Bashar Assad is a man of his word. In 2011, when the civil war began in Syria, President Assad delivered a promise to the international community and a threat to his neighbors: the violence will spread.
Today, Iraq is partially occupied by the Islamic State -- which can trace its beginning to the chaos of war-torn Syria -- Lebanon has been repeatedly hit by Syria-related violence, and border towns and villages along the Turkish-Syrian border have come under attack from various forces fighting in the country. Even Jordan is suffering under the weight of more than a million Syrian refugees who have created the country’s second-largest city, population-wise.
For its part, Turkey badly miscalculated, believing Assad would be gone within months, a victim of the same fate of other Arab Spring leaders.
But those who assumed Assad would fall failed to factor in Syria’s complicated internal politics. During the more than 40 years that the Assad clan has ruled Syria, they and their fellow members of the Alawite minority have so infuriated other ethnic and religious sects in the country that there can be no peaceful end to their rule. Assad cannot retire quietly to the countryside. He knows that losing power means not only losing his life, but that his entire extended family would be killed, as would all his close and even distant collaborators.
Unlike other Arab leaders who fled their country, slipping away in the dead of the night, Assad would very likely be prevented from leaving by those he would leave behind.
Besides the occasional shelling and car bombs going off in border villages, Turkey is feeling the heat from the Syrian conflict in other ways. The country that not too long ago had high hopes of becoming a full member of the European Union has had that longtime dream shattered. The manner in which Turkey is allowing IS combatants to unleash havoc on the border town of Kobani has cost Ankara heavily in the public relations domain.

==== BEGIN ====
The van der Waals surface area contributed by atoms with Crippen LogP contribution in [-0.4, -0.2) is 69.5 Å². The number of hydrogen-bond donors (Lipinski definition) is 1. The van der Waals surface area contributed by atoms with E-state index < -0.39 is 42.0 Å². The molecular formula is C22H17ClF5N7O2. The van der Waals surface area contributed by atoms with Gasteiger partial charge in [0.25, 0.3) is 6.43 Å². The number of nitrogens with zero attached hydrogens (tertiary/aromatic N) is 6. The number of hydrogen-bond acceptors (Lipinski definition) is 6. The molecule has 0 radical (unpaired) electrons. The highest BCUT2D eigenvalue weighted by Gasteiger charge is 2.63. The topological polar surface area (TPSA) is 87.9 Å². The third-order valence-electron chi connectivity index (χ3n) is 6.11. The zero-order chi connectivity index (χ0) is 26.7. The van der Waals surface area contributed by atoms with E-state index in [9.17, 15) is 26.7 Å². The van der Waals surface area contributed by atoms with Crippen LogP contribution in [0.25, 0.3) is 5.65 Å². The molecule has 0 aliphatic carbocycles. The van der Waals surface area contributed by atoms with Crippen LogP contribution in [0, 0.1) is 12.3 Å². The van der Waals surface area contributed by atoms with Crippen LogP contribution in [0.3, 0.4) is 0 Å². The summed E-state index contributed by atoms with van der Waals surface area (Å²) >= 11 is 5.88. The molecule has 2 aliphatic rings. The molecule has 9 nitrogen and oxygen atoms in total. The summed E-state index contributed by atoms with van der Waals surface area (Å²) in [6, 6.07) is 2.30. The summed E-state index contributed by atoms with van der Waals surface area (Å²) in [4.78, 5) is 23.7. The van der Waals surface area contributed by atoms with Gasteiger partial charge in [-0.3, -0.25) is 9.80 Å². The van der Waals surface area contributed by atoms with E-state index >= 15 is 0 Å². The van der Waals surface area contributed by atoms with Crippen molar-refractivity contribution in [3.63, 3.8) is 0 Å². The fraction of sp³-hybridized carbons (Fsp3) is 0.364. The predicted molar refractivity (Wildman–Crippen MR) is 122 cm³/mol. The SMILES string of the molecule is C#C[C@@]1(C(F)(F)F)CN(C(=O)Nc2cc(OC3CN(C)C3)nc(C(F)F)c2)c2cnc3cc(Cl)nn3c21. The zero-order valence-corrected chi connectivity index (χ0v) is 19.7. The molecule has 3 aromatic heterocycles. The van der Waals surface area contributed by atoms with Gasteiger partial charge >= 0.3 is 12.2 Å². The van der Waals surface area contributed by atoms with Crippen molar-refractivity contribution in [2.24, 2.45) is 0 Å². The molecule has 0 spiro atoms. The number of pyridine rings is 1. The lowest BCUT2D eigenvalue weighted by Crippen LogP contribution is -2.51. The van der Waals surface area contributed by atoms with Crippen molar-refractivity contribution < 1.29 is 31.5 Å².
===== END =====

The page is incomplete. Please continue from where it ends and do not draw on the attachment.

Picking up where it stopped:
President Recep Tayyip Erdogan is, in a manner of speaking, holding the Kurds who are defending the besieged town hostage to his foreign and domestic policies. You can rest assured that the Turkish president is not winning hearts and minds anywhere west of the Dardanelles. And Turkey’s actions, or rather its inaction where Kobani is concerned, is starting to anger other members of NATO.
At the same time, Erdogan has angered the country’s own Kurdish minority -- which constitutes roughly 18 percent of the country’s nearly 90 million citizens – by allowing the Islamic State to continue its siege and bombardment of Kobani, despite the Turkish army being deployed just a few hundred yards away.
It didn’t help matters when he called the Kurds who were defending Kobani “terrorists” just as NATO war planes were bombing IS positions to help them. He further infuriated Kurds in the southeast of the country when he ordered the air force to attack positions of the PKK, the Kurdish Workers Party, which Ankara considers a terrorist organization.
Turkey has also painted itself in somewhat of a corner, diplomatically speaking, because in the past, it allowed IS fighters to transit its territory, during which time they set up cells that could be easily activated. It is almost certain that if Turkey makes a “wrong move,” IS or Syrian agents inside the country will take action.
There is indeed much at stake, not only for Turkey, but for Europe, which gets much of its oil through Turkey via a network of pipelines from Qatar, Azerbaijan, and Iraqi Kurdistan -- any of which would make an easy target for a group wishing to cause trouble. And we know there is no shortage of those.
By Claude Salhani of Oilprice.com
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